Monday, June 25, 2012

In Book Heaven in Anaheim

I had fun this morning at the exhibit hall of the American Library Association Annual Convention in Anaheim. I picked up a few pre-publication preview books, and  lots of publisher information. I read more non-fiction than fiction, and most books I saw were Young Adult, which I do enjoy, and children's books. At the end of the conference, and maybe during the conference (I am not sure since I just dropped by on the last day) they sell display books at 50% and then most go down to as low as $5 for a hardbound and $2 for a paperback. I was on a tight budget today, so I only picked up free stuff. Here is a picture of the haul for the day:

 I was able to find a parking spot on a side street around the corner from the convention center, and I chose to forgo the $8 hot dogs in the convention center. I was really torn as to whether I should spend the time at the convention but I did enjoy it, and it was pretty painless. Next time, I would pack some crackers, because I was hungry when I got back home at 2:00pm.

I was fortunate to have a friend forward me a complimentary exhibit pass, but they are normally only $25 for an exhibit-only pass. I always keep an eye open for trade shows that have an inexpensive exhibit pass option. I noted that when the craft association came to San Diego, they made it very difficult for a member of the general public to get in. You had to prove that you were registered with the state as a craft retailer.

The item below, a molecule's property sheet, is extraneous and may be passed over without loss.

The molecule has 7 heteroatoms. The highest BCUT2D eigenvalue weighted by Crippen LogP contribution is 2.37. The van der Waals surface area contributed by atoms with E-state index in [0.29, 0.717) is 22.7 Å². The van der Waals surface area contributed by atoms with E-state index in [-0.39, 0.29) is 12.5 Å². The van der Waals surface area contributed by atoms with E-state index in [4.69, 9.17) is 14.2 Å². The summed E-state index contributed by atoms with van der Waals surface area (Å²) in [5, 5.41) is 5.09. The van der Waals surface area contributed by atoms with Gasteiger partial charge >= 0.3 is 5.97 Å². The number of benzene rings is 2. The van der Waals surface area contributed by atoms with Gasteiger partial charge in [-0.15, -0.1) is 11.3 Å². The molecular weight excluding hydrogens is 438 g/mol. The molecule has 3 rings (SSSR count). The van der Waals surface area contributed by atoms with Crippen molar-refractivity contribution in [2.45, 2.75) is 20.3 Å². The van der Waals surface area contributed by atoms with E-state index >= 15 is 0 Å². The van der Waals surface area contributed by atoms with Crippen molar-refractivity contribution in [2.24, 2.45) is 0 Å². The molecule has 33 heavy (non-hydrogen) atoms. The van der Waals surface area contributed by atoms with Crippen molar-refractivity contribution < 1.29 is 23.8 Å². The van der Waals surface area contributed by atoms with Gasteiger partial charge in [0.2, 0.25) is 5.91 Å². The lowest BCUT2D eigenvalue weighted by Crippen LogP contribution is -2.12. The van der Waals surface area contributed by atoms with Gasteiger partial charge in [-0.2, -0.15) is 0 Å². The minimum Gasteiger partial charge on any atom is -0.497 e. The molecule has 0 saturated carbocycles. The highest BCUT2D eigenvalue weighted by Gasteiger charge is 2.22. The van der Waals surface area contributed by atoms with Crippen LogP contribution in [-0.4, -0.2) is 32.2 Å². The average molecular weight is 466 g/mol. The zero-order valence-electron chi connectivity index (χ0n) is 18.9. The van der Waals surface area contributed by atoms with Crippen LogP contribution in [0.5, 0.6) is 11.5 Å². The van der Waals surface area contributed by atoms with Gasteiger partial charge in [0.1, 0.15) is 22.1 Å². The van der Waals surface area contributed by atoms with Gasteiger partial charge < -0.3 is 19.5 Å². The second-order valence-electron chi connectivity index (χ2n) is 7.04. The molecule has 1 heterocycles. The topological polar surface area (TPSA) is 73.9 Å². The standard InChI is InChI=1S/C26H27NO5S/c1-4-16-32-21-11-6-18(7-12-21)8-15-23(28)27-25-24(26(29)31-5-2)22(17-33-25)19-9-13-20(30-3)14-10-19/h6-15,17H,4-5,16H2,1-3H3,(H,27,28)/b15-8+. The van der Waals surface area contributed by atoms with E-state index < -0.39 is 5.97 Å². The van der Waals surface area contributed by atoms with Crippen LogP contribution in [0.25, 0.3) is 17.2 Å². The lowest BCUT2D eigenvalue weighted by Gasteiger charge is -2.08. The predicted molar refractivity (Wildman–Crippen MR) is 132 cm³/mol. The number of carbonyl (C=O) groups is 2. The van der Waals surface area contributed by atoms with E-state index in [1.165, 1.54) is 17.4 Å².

I want to do a shout out to Dave Kellett, artist and author of Sheldon and Drive, the SciFi comic. I had met him at ComicCon  two years ago, and I am a kickstarter backer of his movie STRIPPED: The Comics Documentary. He is a really nice guy. Despite my not buying any of his stuff today, he made me a personal drawing. I should have taken a picture of him drawing it, but I was not thinking clearly. I also met the # 2 guy at Wondermark, another of my favorites!

Since I do not have tickets to ComicCon this year, this was a nice treat.

Wednesday, June 20, 2012

Jackpot! of a sort.

I shared my love of the TED conferences a few months back. They, in general, are informing entertaining and thought-provoking. As a book lover I was intrigued by the fact that an in-person conference attendee (at over $7000) also is part of the TED book club described in this snippet from their web site: